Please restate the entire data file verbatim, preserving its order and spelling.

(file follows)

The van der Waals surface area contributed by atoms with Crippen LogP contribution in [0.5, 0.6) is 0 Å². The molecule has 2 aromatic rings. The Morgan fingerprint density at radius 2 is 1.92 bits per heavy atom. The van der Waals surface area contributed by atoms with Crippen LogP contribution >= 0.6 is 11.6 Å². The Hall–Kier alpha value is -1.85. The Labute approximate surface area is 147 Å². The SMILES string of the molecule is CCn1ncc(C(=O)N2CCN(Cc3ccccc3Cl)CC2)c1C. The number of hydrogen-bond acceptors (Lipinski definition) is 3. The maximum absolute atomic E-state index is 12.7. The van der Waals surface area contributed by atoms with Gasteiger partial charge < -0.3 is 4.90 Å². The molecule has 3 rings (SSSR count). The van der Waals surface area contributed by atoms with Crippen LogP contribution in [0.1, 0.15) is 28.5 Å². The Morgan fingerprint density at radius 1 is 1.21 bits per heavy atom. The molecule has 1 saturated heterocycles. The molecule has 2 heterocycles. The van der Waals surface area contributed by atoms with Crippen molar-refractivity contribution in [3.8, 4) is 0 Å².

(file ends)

The van der Waals surface area contributed by atoms with Crippen LogP contribution in [0.5, 0.6) is 0 Å². The molecule has 2 aromatic rings. The Morgan fingerprint density at radius 2 is 1.92 bits per heavy atom. The van der Waals surface area contributed by atoms with Crippen LogP contribution >= 0.6 is 11.6 Å². The Hall–Kier alpha value is -1.85. The Labute approximate surface area is 147 Å². The SMILES string of the molecule is CCn1ncc(C(=O)N2CCN(Cc3ccccc3Cl)CC2)c1C. The number of hydrogen-bond acceptors (Lipinski definition) is 3. The maximum absolute atomic E-state index is 12.7. The van der Waals surface area contributed by atoms with Gasteiger partial charge < -0.3 is 4.90 Å². The molecule has 3 rings (SSSR count). The van der Waals surface area contributed by atoms with Crippen LogP contribution in [0.1, 0.15) is 28.5 Å². The Morgan fingerprint density at radius 1 is 1.21 bits per heavy atom. The molecule has 1 saturated heterocycles. The molecule has 2 heterocycles. The van der Waals surface area contributed by atoms with Crippen molar-refractivity contribution in [3.8, 4) is 0 Å².